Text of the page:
“Our house in the middle of our street,” the soundtrack repeated over and over. A humble abode it’s not. But then, modesty must be tough to summon when the maison in question is 31 rue Cambon, a good bet to be the last bastion of luxury standing should the economy as we know it (or used to know it, two or three weeks ago), continue to implode around us.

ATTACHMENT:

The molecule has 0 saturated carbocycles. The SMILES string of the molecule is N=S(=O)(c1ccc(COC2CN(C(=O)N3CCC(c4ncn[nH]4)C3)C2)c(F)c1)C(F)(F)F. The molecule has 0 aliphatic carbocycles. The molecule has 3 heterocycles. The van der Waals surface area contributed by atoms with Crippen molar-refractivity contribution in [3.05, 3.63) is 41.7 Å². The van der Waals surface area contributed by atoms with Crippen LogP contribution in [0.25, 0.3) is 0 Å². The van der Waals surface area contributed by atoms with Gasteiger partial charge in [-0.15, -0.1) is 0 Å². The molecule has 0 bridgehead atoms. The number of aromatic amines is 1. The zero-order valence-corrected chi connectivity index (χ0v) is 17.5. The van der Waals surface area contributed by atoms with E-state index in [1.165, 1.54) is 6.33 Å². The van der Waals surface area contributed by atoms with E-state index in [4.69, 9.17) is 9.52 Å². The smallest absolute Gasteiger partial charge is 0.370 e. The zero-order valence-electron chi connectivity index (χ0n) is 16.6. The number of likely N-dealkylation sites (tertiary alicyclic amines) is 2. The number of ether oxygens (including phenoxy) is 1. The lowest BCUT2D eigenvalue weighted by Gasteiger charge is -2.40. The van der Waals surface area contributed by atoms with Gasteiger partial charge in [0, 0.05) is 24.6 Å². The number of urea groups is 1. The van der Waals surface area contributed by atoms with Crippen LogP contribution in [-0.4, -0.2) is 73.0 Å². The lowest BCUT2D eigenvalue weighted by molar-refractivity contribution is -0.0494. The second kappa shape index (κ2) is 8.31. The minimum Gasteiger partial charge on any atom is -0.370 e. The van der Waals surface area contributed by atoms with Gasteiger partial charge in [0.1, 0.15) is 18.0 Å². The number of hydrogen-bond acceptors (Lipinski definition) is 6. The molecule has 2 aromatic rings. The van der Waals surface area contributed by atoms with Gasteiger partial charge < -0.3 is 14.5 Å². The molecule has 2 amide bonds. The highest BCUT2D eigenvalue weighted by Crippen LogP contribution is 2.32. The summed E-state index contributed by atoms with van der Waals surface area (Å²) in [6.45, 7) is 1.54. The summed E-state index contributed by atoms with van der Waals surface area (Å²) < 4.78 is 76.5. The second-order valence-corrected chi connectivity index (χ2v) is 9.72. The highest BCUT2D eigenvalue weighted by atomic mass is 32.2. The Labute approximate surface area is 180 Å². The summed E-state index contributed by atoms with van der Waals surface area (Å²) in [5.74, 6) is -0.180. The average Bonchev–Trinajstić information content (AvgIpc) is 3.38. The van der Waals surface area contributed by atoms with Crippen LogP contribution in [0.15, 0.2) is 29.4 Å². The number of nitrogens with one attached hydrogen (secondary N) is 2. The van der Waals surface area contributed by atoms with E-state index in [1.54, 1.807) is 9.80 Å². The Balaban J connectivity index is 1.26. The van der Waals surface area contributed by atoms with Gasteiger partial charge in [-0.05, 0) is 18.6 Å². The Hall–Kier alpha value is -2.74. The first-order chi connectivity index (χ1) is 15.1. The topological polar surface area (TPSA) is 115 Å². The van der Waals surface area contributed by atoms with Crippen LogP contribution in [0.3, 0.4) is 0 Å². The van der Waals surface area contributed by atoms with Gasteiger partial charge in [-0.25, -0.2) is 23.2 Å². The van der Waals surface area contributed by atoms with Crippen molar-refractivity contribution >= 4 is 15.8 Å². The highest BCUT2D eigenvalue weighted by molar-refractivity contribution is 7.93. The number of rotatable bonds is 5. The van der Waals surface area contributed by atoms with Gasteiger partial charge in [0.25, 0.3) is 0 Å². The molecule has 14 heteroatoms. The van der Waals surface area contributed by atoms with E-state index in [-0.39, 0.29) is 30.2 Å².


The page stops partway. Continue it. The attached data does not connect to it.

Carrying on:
The house is so lovely, in fact, that Karl Lagerfeld apparently isn’t satisfied with just one, and so had its façade recreated inside the Grand Palais as the set for the glorious Chanel show he presented on Friday morning. That glory radiated in the admirable audacity of the faux limestone abode, in the event’s festive mood and most importantly, in its fabulous fashion. This was Lagerfeld at his savvy best, on one hand lavishing the clothes with ample decoration as if heralding that tough times aside, his ladies have nothing to worry about, while on the other hand celebrating the dressed-up end of his Chanel range, no kooky kid stuff to confuse those ladies should they start to feel skittish. And he still infused the lineup with youthful charm, pinned largely on liberal doses of pink. Suits came in every conceivable variation: with jackets long and lean, full and swingy or cropped into tiny boleros. Dresses ranged from a classic shift to short, saucy knit numbers, and Lagerfeld gave a nod or two to the sportswear set with racy black pants looks. As for the tweeds du jour, they came both traditional and delightfully twisted, the latter in delicate woven tulle ribbon and squiggled with rubber. Evening arrived on a cloud of hazy blue chiffon here, a bower of silvery pink camellias there, their froth so carefree one might think Lagerfeld’s house immune form the woes of the world. Which of course, it’s not. But it’s as close as it gets.

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